A decision is expected to be made this week on Pennsylvania’s final budget measure, which could legalize online gambling in the state.
The Pennsylvania state budget impasse seems to be over but this might not be good news for online gambling proponents. For weeks now, talks have been ongoing as to how to complete the state budget with gambling expansions expected to be included, particularly online gambling.
A little more than a week ago, the House and Senate agreed on the framework in which to create the $32 billion budget. On the following day, this spending bill moved through the Senate with a vote of 43 to 7, with the House passing the measure through on a 173 to 27 vote just hours later.[geolink href=”https://www.usafriendlypokersites.com/pa-house-passes-massive-gambling-expansion-bill/”]HB 218 was passed on June 30th[/geolink] and explains how much money will be spent within the 2017-18 budget. The bill does not explain where the money will come from, but according to many media outlets there is a good chance that iGaming will assist in this process mightily, provided the details can be worked out.
It is important to note that the bill passed within the state legislature is more of a spending bill than a budget. However, the two essentially work in hand in hand, with a balanced budget needing to be worked out before the governor can approve it.
Could HB 218 Help PA Legalize Online Gambling?
A gaming reform package in Pennsylvania has been under discussion for several weeks now. The House and Senate have different ideas as to how gambling should be expanded upon within the state. Both sides have their own bills as to how gambling should be used to help the state budget. The House and Senate measures look to be much of the same but there are also points of contention.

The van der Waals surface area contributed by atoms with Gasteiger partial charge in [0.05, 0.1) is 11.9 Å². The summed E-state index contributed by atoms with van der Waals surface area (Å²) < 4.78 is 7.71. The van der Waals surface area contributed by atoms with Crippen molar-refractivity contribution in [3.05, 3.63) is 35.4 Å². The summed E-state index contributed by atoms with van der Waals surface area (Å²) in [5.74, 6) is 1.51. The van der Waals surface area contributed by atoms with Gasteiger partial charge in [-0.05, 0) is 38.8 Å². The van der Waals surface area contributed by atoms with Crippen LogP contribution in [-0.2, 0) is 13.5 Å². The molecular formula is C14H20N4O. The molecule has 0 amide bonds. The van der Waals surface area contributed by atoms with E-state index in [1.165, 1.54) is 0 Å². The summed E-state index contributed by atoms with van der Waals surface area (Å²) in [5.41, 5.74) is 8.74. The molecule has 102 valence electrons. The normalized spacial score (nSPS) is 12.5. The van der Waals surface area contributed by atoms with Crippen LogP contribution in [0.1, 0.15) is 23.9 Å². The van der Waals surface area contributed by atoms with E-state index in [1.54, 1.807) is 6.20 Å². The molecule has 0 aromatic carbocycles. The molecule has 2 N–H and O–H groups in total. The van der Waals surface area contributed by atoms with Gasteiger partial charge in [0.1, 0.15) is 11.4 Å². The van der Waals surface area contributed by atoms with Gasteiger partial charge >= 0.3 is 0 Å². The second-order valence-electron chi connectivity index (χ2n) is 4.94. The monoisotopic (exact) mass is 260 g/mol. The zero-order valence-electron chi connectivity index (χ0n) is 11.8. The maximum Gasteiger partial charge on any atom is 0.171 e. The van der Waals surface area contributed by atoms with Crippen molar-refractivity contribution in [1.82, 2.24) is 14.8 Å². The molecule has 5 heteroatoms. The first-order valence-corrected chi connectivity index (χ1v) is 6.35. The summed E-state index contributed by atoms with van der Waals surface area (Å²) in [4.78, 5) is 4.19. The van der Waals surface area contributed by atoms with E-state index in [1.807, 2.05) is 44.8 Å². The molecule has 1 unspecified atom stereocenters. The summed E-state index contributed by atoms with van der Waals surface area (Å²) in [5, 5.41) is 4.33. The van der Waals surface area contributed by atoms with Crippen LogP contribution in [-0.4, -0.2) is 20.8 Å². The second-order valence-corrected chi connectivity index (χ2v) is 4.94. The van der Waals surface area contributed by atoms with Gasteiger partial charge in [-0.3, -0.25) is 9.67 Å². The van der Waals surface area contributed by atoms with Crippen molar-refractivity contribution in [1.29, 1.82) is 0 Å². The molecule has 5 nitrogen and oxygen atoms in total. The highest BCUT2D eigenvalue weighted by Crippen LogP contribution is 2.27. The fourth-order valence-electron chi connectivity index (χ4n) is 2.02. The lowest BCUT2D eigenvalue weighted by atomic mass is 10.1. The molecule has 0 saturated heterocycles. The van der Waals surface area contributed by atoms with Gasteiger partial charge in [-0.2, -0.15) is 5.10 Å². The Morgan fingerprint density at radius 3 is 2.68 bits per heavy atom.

Both seek to repair the local share tax problem as well as legalize and regulate online gambling. Both would legalize and regulate DFS, as well as allow the state lottery to sell their products online. Table gaming would be allowed at specific airports in the state with the Category 3 amenity requirement removed for a one-time paid fee.
While both groups agree on basically everything, there is one major point of contention: video gaming terminals. Known as “VGT’s,” the House wants to see such gaming allowed at the majority of businesses that have a liquor license. This would create as many as 40,000 new slot games for the state. This would be a massive expansion of the gambling industry and the Senate is not on board. This issue could potentially hurt the entire gaming reform package of the state.
Many sources are reporting that a compromise is on the horizon that would be good for online gambling in the state. Basically, VGT’s would not be included in the final bill and online gambling should be tacked on to the final measure. This would not be a surprising turn of events as the governor of the state is not fond of any VGT expansion and most casino operators share this same belief.
For online gaming proponents, now it’s basically a waiting game to see what the state Legislature will do, with a decision possibly coming this week.